Apple ordered to fling some spare change at wireless patent troll


So wouldn't it follow that the inventor or inventor's estate have the right to sell the rights to their intellectual property on to another party in exchange for a fixed sum? If that's the case then surely the person, persons or company that purchased the IP then have the right to defend its value in exactly the same way that the inventor would have?

It's an investment business - find something that you believe is undervalued or will grow in value over time, invest in it, collect the gains/rewards later down the line. If another company tries to defraud you out of what is rightfully yours, sue them.

It's morally no worse than investment banking.


I don't understand why people take this in such a hostile manner. Either you don't believe in patents and IP rights at all, or, it is completely valid and within the rights of the patent holder to sue for patent infringement.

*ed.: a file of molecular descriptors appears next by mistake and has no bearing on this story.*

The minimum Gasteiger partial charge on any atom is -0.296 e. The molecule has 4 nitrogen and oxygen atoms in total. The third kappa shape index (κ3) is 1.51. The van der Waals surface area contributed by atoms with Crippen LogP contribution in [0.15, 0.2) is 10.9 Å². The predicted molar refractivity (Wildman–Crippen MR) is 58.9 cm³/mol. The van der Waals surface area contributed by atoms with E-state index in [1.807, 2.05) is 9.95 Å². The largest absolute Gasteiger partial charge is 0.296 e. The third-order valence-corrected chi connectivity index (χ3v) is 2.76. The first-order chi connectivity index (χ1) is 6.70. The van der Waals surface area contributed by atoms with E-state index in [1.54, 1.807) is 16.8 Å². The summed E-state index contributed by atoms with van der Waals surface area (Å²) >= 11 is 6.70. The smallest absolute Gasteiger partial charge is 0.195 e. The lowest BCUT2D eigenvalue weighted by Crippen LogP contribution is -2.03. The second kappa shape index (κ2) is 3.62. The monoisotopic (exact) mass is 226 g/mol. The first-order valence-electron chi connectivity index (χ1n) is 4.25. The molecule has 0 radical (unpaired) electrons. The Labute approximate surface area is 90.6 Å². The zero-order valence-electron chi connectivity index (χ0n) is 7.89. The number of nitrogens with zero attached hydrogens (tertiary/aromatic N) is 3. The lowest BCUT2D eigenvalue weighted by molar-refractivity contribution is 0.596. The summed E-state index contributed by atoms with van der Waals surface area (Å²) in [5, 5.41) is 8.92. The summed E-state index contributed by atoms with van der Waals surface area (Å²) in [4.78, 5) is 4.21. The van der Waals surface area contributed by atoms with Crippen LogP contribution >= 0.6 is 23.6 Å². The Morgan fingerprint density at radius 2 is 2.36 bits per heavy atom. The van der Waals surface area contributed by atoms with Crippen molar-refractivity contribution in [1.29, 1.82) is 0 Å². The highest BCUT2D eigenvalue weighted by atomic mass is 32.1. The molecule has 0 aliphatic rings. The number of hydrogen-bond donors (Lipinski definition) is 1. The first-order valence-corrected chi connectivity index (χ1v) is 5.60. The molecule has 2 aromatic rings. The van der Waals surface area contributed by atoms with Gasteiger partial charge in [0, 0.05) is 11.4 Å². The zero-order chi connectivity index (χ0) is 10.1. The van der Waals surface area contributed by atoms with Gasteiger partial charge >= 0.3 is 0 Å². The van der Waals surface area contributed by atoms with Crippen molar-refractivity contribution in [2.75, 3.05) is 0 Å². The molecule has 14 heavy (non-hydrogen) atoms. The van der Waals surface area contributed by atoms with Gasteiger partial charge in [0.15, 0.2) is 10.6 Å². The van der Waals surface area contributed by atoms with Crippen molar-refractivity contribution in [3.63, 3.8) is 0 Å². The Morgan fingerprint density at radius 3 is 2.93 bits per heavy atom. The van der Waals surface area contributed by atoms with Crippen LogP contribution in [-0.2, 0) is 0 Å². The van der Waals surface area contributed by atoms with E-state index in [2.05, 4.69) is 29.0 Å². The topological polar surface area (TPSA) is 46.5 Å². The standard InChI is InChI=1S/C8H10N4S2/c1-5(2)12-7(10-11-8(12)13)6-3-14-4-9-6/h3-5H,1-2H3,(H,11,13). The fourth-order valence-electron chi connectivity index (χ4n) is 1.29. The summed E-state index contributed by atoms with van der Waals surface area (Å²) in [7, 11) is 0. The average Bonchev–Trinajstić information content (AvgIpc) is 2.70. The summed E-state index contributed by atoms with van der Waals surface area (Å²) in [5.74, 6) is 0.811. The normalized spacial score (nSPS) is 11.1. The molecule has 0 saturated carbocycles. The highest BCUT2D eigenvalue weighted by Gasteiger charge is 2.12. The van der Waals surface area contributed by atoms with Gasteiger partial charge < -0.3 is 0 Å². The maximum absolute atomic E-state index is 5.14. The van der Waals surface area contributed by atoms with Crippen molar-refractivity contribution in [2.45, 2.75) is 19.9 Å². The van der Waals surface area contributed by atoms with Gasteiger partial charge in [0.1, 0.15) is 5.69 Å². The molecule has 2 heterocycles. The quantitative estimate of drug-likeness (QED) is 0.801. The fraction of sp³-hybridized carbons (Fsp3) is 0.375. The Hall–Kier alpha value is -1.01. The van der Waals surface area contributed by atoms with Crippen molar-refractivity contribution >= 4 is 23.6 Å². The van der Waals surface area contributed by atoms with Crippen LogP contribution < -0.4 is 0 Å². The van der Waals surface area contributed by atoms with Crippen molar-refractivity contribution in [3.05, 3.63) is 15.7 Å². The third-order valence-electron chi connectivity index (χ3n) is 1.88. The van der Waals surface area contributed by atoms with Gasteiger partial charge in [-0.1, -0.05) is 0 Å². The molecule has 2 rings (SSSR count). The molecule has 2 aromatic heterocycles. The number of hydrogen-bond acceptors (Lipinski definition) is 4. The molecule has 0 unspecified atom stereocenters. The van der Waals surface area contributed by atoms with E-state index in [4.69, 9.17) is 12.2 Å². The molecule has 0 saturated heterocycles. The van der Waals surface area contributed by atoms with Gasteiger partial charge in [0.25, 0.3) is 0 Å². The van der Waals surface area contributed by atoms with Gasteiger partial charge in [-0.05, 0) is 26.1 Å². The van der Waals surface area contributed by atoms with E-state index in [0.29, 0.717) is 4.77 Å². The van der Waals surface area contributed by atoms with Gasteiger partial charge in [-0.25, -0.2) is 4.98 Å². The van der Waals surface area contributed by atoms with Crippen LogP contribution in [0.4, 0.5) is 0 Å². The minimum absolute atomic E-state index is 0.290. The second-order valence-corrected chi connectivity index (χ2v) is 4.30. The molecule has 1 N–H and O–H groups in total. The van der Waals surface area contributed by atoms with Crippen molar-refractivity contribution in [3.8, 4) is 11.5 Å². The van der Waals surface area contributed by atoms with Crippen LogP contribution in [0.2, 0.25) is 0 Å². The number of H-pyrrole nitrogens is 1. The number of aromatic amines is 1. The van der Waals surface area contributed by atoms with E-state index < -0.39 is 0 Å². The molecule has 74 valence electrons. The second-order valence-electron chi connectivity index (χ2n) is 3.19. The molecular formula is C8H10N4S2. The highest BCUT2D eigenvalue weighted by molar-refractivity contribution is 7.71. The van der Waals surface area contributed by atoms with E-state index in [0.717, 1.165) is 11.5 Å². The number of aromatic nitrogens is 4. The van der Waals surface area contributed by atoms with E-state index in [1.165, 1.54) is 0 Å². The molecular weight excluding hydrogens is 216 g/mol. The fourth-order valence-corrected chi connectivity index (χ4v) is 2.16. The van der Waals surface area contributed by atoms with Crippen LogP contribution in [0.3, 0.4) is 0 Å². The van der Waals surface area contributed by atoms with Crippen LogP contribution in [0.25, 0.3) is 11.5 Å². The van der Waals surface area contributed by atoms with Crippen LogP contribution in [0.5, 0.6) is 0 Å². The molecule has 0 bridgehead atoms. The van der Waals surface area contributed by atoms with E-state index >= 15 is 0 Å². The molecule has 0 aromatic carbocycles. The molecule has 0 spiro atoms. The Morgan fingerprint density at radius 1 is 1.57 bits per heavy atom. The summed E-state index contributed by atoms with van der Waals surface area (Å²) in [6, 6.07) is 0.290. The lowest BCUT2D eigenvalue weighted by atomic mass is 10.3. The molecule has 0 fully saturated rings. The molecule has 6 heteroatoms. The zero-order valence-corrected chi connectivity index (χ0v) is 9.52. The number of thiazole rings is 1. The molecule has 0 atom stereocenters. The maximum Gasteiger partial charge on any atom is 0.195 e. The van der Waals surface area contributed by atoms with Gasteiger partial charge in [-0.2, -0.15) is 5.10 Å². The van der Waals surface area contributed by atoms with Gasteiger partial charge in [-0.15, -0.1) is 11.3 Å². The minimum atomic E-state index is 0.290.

Personally I don't have a problem with this. If Apple want to profit from a concept that somebody else came up with first and patented then they should pay their dues.

AWS works on 'urgent' deals for UK customers as £ dips against $


Re: It's not hard

Couldn't agree more.

Contain yourself – StorageOS is coming


"StorageOS provides cost-reduction for public cloud users. For example, with replication in Amazon you have a compute instance running in the source environment and a second running in the target environment. With StorageOS, data is replicated to the target with no need for any compute instance there, until a fail-over occurs."

This doesn't really make sense. As 'Anonymous Coward' commented, S3 is replicated already - it has 4x 9's availability and 11x 9's durability as standard. Perhaps the writer is suggesting replication of storage across regions via EC2 instances but that's probably not the best way of doing things. S3 has cross-region replication capabilities built in, so does RDS, EBS allows copying snapshots cross-region.

I can see StorageOS may be beneficial in some circumstances and I'm sure it will continue to develop however I thought 'The Register' was supposed to be a place for technically accurate analysis of technology news, not a marketing tool churning out press releases.